In a previous column I considered how the coalition that is the Vast Right Wing Conspiracy began to fray after losing the common enemy against which it had united:
In 1988, as reported by the LA Times, one of President Gorbachev’s key advisors gave away the game. “Our major secret weapon,” said Georgi Arbatov, director of the Soviet Academy of Sciences’ Institute for U.S and Canada Studies, “is to deprive you of an enemy.”
That column explored how the loss of its common enemy — the USSR — caused the right wing coalition to begin to fray and unravel and, thus, the GOP to lose its moorings. That column also pointed out how the election of Donald Trump could be one way to reunite the right.
If Hillary Clinton wins the presidency, though, her victory holds the distinct possibility of even more fundamentally uniting the right, bringing the GOP back to its core values of peace, equitable prosperity, and human dignity.
How might this be?
Clinton, a center-left Neoliberal, could well portend a Götterdämmerung for the classical republican order, galvanizing the right in ways that President Obama never quite did. Clinton lacks President Obama’s suaveness, and the opportunity that would be afforded to her to constitute a center-left Supreme Court would be catastrophic to major elements of the conservative coalition.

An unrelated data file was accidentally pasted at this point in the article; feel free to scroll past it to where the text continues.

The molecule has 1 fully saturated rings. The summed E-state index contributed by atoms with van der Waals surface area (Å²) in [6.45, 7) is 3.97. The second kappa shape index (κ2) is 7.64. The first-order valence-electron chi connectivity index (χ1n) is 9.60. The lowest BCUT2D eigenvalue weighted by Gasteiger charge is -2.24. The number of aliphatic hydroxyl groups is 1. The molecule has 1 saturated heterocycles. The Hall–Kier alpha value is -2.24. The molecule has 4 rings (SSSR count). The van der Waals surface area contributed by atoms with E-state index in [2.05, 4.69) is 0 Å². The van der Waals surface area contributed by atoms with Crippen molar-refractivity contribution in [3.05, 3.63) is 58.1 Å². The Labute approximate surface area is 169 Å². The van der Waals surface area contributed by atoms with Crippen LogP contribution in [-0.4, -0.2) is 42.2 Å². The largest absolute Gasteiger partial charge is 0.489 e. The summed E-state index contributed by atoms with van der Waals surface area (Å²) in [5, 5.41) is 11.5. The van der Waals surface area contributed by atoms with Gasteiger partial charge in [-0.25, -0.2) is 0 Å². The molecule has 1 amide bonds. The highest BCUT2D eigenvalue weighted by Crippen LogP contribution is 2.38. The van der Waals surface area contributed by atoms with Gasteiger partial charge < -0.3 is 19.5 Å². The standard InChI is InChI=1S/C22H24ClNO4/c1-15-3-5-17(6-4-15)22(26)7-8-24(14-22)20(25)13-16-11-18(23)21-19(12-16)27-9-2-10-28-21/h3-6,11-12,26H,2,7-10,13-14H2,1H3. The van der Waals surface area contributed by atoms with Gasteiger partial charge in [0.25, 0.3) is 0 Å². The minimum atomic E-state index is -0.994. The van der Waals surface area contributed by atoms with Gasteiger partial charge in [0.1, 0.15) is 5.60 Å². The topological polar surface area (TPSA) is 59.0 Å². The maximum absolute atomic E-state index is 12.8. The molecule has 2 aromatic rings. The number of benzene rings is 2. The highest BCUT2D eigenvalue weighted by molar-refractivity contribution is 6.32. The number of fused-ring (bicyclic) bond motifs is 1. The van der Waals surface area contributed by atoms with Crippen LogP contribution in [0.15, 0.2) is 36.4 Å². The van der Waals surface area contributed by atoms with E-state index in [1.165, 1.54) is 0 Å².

For these reasons, the right is more likely to recognize the fact that a mortal enemy, a worthy successor to the USSR, has definitively emerged. Clinton, by preponderance of evidence a nurturing and idealistic person, is not that mortal enemy. Yet she would be its loyal agent.
The true mortal enemy is what I have elsewhere called a “Cultural Revolution.” It is an ongoing effort to replace the classical liberal republican order with an egalitarian democratic cultural hegemony.[…]
Ralph Benko, internationally published weekly columnist, co-author of The 21st Century Gold Standard, lead co-editor of the Gerald Malsbary translation from Latin to English of Copernicus’s Essay on Money, is American Principles Project’s Senior Advisor, Economics.